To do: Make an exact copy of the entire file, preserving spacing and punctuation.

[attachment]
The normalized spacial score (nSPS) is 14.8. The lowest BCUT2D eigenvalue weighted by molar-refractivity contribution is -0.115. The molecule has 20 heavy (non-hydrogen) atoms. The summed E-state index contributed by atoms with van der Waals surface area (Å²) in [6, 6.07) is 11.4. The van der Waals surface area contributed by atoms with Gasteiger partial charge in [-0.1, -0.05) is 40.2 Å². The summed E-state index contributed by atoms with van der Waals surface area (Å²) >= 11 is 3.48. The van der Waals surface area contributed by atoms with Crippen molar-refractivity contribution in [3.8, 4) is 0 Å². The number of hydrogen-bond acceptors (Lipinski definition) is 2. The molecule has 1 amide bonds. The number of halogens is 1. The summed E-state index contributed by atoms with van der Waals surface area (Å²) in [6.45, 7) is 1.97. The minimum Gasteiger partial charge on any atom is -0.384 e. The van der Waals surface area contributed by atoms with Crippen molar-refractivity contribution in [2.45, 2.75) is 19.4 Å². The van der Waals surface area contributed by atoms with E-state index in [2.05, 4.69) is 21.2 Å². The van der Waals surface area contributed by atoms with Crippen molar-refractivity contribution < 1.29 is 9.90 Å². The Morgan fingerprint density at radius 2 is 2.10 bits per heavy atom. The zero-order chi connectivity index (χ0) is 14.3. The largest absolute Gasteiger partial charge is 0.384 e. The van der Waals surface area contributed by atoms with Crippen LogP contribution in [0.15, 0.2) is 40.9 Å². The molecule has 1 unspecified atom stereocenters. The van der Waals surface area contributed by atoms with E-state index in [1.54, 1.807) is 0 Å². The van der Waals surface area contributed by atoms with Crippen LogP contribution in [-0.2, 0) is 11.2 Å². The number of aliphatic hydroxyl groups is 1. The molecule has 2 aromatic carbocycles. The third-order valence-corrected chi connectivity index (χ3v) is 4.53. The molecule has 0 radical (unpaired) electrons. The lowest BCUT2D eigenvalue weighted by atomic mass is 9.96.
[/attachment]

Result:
The normalized spacial score (nSPS) is 14.8. The lowest BCUT2D eigenvalue weighted by molar-refractivity contribution is -0.115. The molecule has 20 heavy (non-hydrogen) atoms. The summed E-state index contributed by atoms with van der Waals surface area (Å²) in [6, 6.07) is 11.4. The van der Waals surface area contributed by atoms with Gasteiger partial charge in [-0.1, -0.05) is 40.2 Å². The summed E-state index contributed by atoms with van der Waals surface area (Å²) >= 11 is 3.48. The van der Waals surface area contributed by atoms with Crippen molar-refractivity contribution in [3.8, 4) is 0 Å². The number of hydrogen-bond acceptors (Lipinski definition) is 2. The molecule has 1 amide bonds. The number of halogens is 1. The summed E-state index contributed by atoms with van der Waals surface area (Å²) in [6.45, 7) is 1.97. The minimum Gasteiger partial charge on any atom is -0.384 e. The van der Waals surface area contributed by atoms with Crippen molar-refractivity contribution in [2.45, 2.75) is 19.4 Å². The van der Waals surface area contributed by atoms with E-state index in [2.05, 4.69) is 21.2 Å². The van der Waals surface area contributed by atoms with Crippen molar-refractivity contribution < 1.29 is 9.90 Å². The Morgan fingerprint density at radius 2 is 2.10 bits per heavy atom. The zero-order chi connectivity index (χ0) is 14.3. The largest absolute Gasteiger partial charge is 0.384 e. The van der Waals surface area contributed by atoms with Crippen LogP contribution in [0.15, 0.2) is 40.9 Å². The molecule has 1 unspecified atom stereocenters. The van der Waals surface area contributed by atoms with E-state index in [1.54, 1.807) is 0 Å². The van der Waals surface area contributed by atoms with Crippen LogP contribution in [-0.2, 0) is 11.2 Å². The number of aliphatic hydroxyl groups is 1. The molecule has 2 aromatic carbocycles. The third-order valence-corrected chi connectivity index (χ3v) is 4.53. The molecule has 0 radical (unpaired) electrons. The lowest BCUT2D eigenvalue weighted by atomic mass is 9.96.